3. It’s no longer needed, what with the economy’s recent improvement. Real GDP grew 4.1% in the last quarter, and the unemployment rate is down to 7%.
Those numbers have dominated the recent headlines, but they’re irrelevant here. Thanks to growing productivity, real GDP is now higher than it was before the recession, but with two million fewer workers. And as I seem to write in every post, the standard unemployment rate is largely irrelevant, when millions of jobless Americans have given up looking for work, millions more have left or avoided the labor force entirely, and other millions are involuntarily working part-time because they can’t find full-time work. More relevant numbers are the 13.2% comprehensive (U-6) unemployment rate; the 58.6% employment/population ratio, which has not improved since the depth of the recession; and, of course, the 2.6% rate of long-term (27+ weeks) unemployment as a percentage of the labor force. The economy’s recent good news has largely bypassed the long-term unemployed. The best that can be said about the long-term unemployment rate is that it’s been coming down, from about 4.3% four years ago, but even then it’s still as high as at any point since the 1940s.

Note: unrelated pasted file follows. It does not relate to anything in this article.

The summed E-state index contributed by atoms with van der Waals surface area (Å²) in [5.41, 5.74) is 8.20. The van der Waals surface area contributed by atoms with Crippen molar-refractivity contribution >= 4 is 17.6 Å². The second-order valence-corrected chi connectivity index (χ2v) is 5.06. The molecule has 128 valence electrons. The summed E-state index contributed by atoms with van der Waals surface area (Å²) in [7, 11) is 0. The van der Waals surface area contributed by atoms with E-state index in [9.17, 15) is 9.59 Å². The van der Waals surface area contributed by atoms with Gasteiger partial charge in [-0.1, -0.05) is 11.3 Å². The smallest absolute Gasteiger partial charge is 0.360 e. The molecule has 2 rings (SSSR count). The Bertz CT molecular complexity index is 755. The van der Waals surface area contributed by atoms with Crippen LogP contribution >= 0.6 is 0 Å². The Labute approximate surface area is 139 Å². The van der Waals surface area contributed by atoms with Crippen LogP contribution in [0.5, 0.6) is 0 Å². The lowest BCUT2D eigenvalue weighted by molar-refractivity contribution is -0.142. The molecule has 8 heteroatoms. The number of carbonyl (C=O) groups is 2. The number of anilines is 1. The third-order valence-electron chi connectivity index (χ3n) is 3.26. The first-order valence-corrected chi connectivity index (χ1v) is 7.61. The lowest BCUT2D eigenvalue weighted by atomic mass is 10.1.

4. It costs money.
This is the silliest objection of all, since the amount in question ($24 billion next year) is not only less than 0.7% of the budget, but a lot of the money would be returned to the federal, state, and local government in the form of tax revenues as the unemployed spend that income. Unemployed people can be counted on to spend nearly all of their benefits, especially seeing as the benefits are small compared to their previous income; the benefits level varies by state, with most states in the range of 25-45%. While unemployment benefits cost money, so do food, clothing, shelter, utilities, and all the other necessities and commitments that people have. They’re called benefits because they provide very tangible benefits to the people who receive them, far in excess of their cost to the taxpayers. (And it should be noted that the unemployed already paid into the system when they were working and will do so again if and when they return to work.)
Whatever your opinion on this issue, there should be no doubting that long-term unemployment is one of the central problems of our time. The long-term unemployed are almost 40% of the total unemployed, which is roughly twice as high as in any previous postwar recession (see graph).
While extended unemployment benefits do more good than harm, what we need even more are jobs. Government job creation is a non-starter in Congress and apparently with the public as well, so once again we are left with the Micawber-like hope that something will turn up in the private sector.
Special no-prize to the first person who can connect that last line to this video of Keith Richards: